However, there isn’t enough research to back this up, and many experts doubt a link between collagen use and hair health. Moreover, in an article in the Journal of Aesthetic Dermatology, many scientists warn against believing such unsubstantiated claims.
Either way, maybe collagen is still useful for hair growth. Collagen can act as an antioxidant and fight damage caused by free radicals. According to the review posted on International journal of cosmetic scienceOxidative stress damages hair follicles and is one of the reasons older adults are more prone to hair loss. Therefore, collagen supplements may be beneficial for hair growth and maintenance, but more research is needed to confirm this.
One of the aspects of collagen supplementation research is its impact on joint health, especially in professional athletes or those who play sports. Being subject to frequent shocks and excessive mechanical stress over time can adversely affect musculoskeletal health. Some evidence suggests that taking collagen may alleviate these problems. For example, a systematic review recently published on Magazine Amino Acids It has been shown that collagen peptide supplements can speed up collagen synthesis and reduce joint pain in athletes.
Collagen supplements were shown to help osteoarthritis patients in a small hospital trial, but collagen did not appear to be any more effective than drugs in treating rheumatoid arthritis.
Taking collagen in the form of an oral supplement may help. (Illustration)
Many studies also analyze the impact of collagen supplements right from the onset and progression of osteoarthritis and rheumatoid arthritis. These chronic conditions cause collagen in the joints to break down rather than regenerate, leading to joint pain and reduced mobility. Many studies show that eating collagen-rich foods can help with arthritis symptoms. However, according to the Arthritis Foundation, collagen is not capable of rebuilding itself to reverse arthritis, even when a person takes the supplement orally.
On the other hand, the introduction of collagen into inflamed joints (by surgery) could be a promising treatment for arthritis, according to 2018 research published in the journal Arthritis. PLOS One Magazine.
According to a review posted on Journal of Dental Materials, hydrolyzed collagen derived from the skin, bones and scales of fish can help regulate osteoblast proliferation and synthesis of collagen-regulating enzymes in humans. They can also promote healthy bone mineralization, preventing the risk of fractures and fractures.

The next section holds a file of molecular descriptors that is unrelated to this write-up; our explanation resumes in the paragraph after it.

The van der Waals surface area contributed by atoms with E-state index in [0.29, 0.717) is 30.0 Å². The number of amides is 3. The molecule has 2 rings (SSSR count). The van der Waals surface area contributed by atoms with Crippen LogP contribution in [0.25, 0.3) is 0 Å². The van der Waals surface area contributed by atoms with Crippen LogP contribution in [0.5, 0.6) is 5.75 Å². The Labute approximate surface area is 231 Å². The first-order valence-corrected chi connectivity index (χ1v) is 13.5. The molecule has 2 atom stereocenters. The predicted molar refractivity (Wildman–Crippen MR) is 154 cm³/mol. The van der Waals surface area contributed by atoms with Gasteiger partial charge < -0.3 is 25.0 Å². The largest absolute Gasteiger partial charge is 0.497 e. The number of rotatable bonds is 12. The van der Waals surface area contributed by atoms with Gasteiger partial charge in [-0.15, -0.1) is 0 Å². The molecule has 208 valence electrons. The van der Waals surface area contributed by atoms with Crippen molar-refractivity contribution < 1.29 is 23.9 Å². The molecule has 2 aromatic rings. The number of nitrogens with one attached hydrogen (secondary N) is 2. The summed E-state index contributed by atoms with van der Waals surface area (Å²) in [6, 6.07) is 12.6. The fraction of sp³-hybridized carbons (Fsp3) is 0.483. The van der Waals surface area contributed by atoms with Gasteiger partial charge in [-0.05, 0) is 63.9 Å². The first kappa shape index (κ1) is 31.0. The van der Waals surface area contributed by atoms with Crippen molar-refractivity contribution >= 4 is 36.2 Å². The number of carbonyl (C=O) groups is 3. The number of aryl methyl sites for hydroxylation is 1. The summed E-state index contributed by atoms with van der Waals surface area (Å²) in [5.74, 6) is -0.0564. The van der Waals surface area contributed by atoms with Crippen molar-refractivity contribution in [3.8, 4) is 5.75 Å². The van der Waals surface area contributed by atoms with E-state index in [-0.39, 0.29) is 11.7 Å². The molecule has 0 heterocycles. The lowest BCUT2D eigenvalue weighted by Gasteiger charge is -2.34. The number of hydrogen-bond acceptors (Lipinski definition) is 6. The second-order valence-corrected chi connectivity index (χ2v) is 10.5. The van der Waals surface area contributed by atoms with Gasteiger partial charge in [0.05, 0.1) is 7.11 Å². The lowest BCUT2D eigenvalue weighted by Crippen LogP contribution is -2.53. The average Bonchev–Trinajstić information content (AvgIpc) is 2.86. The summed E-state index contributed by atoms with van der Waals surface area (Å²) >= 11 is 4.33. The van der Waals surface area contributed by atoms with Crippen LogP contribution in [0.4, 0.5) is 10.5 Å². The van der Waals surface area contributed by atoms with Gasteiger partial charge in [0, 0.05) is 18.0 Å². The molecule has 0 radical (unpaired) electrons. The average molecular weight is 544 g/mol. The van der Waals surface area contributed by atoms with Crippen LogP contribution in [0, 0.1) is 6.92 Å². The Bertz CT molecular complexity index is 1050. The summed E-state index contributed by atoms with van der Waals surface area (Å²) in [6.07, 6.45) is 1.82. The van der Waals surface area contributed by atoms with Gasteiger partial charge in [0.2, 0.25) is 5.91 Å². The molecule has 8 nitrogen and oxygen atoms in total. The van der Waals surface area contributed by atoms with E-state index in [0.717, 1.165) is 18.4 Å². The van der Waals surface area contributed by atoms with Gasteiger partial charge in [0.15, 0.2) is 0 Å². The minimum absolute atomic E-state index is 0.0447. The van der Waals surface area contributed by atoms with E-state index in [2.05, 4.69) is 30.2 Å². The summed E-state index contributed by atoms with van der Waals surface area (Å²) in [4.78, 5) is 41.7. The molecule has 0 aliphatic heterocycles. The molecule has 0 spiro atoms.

Other types of collagen supplements have also shown promising results. A study published in Nutrition Magazine examined the effect of taking 5g of hydrolyzed collagen daily for one year on bone mineral density in postmenopausal women. The results showed that this intervention increased bone formation and reduced the likelihood of bone degeneration in the study participants.
However, there is evidence that contradicts this conclusion. A study published in Maturitas magazine examined the effects of collagen hydrolysates obtained from gelatin on markers of bone metabolism in postmenopausal women with low bone mineral density and found no significant improvement in their bone structure. surname.
Collagen is effective in the treatment of wounds and has been used to do so for more than 2,000 years, according to research published in the journal Nature. BioMedical Engineering OnLine. Collagen is applied topically, often with other structural proteins and antibiotics, to promote healing and prevent infection.
Should You Take Collagen Supplements?
When considering this, it’s important to consider how your diet and lifestyle are affecting collagen production in your body. If you eat unhealthy foods, smoke, or spend a lot of time outdoors without sunscreen, taking a collagen supplement is unlikely to provide any significant health benefits. In this case, the focus should be on lifestyle changes rather than supplements to improve skin and joint health.
If you want to try a collagen supplement, make sure the product you choose offers well-absorbed active ingredients.
“I suggest choosing a supplement with bioactive hydrolyzed collagen that can partially survive digestion without breaking down. These leftover peptides are used by the body to stimulate certain collagen-producing cells in the tissues, which in turn leads to beautiful, younger-looking skin and stronger joints for longer,” says Hughes.
The supplement you choose should also contain high-quality ingredients, so it should be a clean collagen blend – i.e. free of fillers, stabilizers and sweeteners – using patented hydrolyzed collagen peptides and products that use key supporting ingredients like vitamin C and biotin to support the body’s natural collagen production.
The expert also emphasizes the importance of consistency. “Most collagen supplements are designed for everyday use. Consistent long-term use is the key to achieving the maximum benefits in terms of health and appearance. If you stop taking collagen regularly, the body’s collagen production will gradually return to its natural rate,” the expert said.